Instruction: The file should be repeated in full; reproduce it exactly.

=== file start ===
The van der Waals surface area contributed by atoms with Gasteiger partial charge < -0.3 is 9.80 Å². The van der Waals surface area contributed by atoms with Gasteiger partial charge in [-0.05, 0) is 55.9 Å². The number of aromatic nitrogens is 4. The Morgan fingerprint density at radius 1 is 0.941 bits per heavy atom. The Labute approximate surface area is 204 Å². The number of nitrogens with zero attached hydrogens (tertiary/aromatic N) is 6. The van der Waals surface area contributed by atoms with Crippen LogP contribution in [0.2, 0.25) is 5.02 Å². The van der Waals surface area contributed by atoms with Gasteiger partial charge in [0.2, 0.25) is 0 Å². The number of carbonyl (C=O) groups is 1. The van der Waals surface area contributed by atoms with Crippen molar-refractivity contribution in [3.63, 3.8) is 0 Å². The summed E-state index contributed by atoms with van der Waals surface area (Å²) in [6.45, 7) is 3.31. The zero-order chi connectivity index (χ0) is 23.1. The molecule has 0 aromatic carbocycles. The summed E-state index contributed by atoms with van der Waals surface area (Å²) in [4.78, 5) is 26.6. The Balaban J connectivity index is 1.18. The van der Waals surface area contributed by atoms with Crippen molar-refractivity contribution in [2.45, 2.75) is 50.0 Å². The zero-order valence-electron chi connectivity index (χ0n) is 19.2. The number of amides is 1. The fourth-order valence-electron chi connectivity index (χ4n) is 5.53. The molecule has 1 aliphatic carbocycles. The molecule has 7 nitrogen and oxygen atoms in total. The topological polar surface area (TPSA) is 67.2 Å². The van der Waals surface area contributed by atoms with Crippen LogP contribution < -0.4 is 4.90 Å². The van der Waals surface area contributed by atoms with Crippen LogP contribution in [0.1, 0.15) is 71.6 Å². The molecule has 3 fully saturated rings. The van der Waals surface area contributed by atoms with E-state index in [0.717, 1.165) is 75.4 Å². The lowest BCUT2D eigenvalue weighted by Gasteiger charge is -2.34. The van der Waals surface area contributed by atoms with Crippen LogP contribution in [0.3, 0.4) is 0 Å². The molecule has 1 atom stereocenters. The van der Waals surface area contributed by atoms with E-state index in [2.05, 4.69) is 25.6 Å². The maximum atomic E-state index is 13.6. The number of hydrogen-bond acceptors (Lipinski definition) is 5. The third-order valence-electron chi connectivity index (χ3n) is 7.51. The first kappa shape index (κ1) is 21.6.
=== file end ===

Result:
The van der Waals surface area contributed by atoms with Gasteiger partial charge < -0.3 is 9.80 Å². The van der Waals surface area contributed by atoms with Gasteiger partial charge in [-0.05, 0) is 55.9 Å². The number of aromatic nitrogens is 4. The Morgan fingerprint density at radius 1 is 0.941 bits per heavy atom. The Labute approximate surface area is 204 Å². The number of nitrogens with zero attached hydrogens (tertiary/aromatic N) is 6. The van der Waals surface area contributed by atoms with Crippen LogP contribution in [0.2, 0.25) is 5.02 Å². The van der Waals surface area contributed by atoms with Gasteiger partial charge in [0.2, 0.25) is 0 Å². The number of carbonyl (C=O) groups is 1. The van der Waals surface area contributed by atoms with Crippen molar-refractivity contribution in [3.63, 3.8) is 0 Å². The summed E-state index contributed by atoms with van der Waals surface area (Å²) in [6.45, 7) is 3.31. The zero-order chi connectivity index (χ0) is 23.1. The molecule has 0 aromatic carbocycles. The summed E-state index contributed by atoms with van der Waals surface area (Å²) in [4.78, 5) is 26.6. The Balaban J connectivity index is 1.18. The van der Waals surface area contributed by atoms with Crippen molar-refractivity contribution in [2.45, 2.75) is 50.0 Å². The zero-order valence-electron chi connectivity index (χ0n) is 19.2. The number of amides is 1. The fourth-order valence-electron chi connectivity index (χ4n) is 5.53. The molecule has 1 aliphatic carbocycles. The molecule has 7 nitrogen and oxygen atoms in total. The topological polar surface area (TPSA) is 67.2 Å². The van der Waals surface area contributed by atoms with Crippen LogP contribution < -0.4 is 4.90 Å². The van der Waals surface area contributed by atoms with Crippen LogP contribution in [0.1, 0.15) is 71.6 Å². The molecule has 3 fully saturated rings. The van der Waals surface area contributed by atoms with E-state index in [0.717, 1.165) is 75.4 Å². The lowest BCUT2D eigenvalue weighted by Gasteiger charge is -2.34. The van der Waals surface area contributed by atoms with Crippen LogP contribution in [0.3, 0.4) is 0 Å². The molecule has 1 atom stereocenters. The van der Waals surface area contributed by atoms with E-state index in [2.05, 4.69) is 25.6 Å². The maximum atomic E-state index is 13.6. The number of hydrogen-bond acceptors (Lipinski definition) is 5. The third-order valence-electron chi connectivity index (χ3n) is 7.51. The first kappa shape index (κ1) is 21.6.